Incentives Vote Keeps Economic Development Tool Available

Todays News

BY JACOB OGLES SRQ DAILY MONDAY BUSINESS EDITION MONDAY NOV 9, 2020

It was clear on Election Day that Sarasota County voters wanted to see the Economic Development Ad Valorem Tax Exemption extended for another decade.

More than 65.33% of voters in Sarasota County approved renewal, and similar city-level referenda were approved by 61.67% of City of Sarasota and 68.2% of voters in North Port. The tax exemption means each jurisdiction can grant businesses that expanding or relocating a property tax incentive of up to 100% of taxes owed for up to 10 years. The exemption, which must be approved by commissioners in each jurisdiction, will only be available to companies increasing jobs and paying higher wages than the local median income.

Dave Bullock, president and CEO of the Economic Development Corporation of Sarasota County, said the vote ensures a tool remains in the toolbox for economic development in the community. Since first being approved by voters in 2010, the incentives have been awarded to nine companies. While the businesses receiving the support promised a collective 956 jobs would be created in the region, they have in fact created 1,649 jobs with an annual wage of $46,467.44. The activity primarily took place within the manufacturing sector.

“With the economy like it is now, every company is looking for every advantage they can get,” Bullock said. “Interest rates are low and there is a lot of interest in capital investment. This makes it a little more enticing.”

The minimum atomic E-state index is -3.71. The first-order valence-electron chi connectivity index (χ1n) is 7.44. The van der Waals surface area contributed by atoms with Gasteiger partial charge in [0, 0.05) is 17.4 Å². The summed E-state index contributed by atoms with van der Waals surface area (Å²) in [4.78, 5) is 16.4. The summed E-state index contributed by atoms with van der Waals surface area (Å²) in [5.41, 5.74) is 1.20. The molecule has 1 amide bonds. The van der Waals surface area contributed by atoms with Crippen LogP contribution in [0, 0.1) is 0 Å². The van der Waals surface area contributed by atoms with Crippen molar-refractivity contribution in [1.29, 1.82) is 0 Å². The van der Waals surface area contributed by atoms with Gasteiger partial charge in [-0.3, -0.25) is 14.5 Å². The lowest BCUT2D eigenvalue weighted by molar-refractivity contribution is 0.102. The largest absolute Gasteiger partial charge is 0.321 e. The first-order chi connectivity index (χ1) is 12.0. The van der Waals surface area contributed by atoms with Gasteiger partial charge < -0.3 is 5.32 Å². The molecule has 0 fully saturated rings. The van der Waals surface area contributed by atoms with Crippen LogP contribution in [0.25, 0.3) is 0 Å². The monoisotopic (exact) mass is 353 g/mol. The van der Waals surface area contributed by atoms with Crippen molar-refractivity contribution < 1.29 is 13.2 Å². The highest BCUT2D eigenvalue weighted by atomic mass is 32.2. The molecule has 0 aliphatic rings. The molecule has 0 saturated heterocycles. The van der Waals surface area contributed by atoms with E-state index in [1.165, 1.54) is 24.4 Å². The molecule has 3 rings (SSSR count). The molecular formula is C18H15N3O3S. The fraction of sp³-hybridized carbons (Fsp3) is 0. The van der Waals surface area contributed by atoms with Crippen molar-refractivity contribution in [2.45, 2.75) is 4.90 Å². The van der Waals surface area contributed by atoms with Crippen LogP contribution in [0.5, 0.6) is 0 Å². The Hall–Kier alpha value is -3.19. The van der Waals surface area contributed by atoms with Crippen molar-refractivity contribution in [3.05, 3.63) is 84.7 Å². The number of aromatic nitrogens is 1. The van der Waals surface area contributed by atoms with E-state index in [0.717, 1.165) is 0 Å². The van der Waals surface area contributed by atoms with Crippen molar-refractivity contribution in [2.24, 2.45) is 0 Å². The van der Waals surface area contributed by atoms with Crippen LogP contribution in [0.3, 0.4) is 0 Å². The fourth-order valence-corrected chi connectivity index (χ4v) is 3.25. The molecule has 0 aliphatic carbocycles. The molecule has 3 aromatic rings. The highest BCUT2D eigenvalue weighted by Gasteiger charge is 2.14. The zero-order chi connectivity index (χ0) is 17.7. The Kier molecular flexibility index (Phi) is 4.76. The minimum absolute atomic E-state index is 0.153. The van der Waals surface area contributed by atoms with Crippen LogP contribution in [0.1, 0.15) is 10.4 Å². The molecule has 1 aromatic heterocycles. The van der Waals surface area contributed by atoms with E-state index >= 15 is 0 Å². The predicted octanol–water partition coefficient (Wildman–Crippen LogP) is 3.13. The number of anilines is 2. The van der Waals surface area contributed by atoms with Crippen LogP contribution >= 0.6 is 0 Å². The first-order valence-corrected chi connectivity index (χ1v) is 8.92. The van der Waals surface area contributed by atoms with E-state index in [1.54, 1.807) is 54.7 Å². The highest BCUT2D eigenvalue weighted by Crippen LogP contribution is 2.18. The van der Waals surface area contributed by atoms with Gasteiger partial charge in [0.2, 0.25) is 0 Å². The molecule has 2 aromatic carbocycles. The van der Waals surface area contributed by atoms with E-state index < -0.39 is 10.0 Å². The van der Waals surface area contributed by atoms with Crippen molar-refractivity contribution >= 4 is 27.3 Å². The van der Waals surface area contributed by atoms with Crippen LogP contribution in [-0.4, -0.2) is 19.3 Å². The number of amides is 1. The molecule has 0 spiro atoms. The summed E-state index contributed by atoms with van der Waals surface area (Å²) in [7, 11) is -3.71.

The premise is the incentives will prove worth the public investment through lost property taxes because the exemption helps generates high wage jobs to the benefit of the local economy.

But there’s also value in the exemption in simply getting the attention of scouts and business relocation consultants in the first place. Especially since the state of Florida has largely pulled out of the incentives game, the local incentives help to check a box on the list of attractive qualities for a community to businesses looking to move.

“No one comes here just because they get an exemption, but it helps make that decision,” Bullock said. Meanwhile, a community that doesn’t offer an exemption at all may not even make the short list of possible options. “It keeps us in the game and keeps us equal to other communities

But Bullock stressed the exemptions also helps existing companies looking to grow. One of the largest success stories for the exemption has been PGT, one of the first companies to receive the support. The Venice-area windows manufacturer ended up consolidating North Carolina business to Sarasota County to the benefit of the local economy.

So did extending the exemption keep Sarasota under consideration with any major businesses considering a move here soon? Bullock can’t say for sure, but said the EDC is always in conversations with companies, and it’s probably best the organization didn’t have to announce a sunset of local tax incentives. About five manufacturing and logistics companies continue to engage to EDC about a potential move to the region — Bullock cannot disclose names or further details. In total, there’s some 400 new jobs at stake in negotiations.

“Not all these jobs will come about,” he stressed. “You get a lot of tire kickers, just like you may look at a bunch of cars before you settle on one. But we’re confident some of these are going to happen.”

Photo courtesy EDC of Sarasota County.

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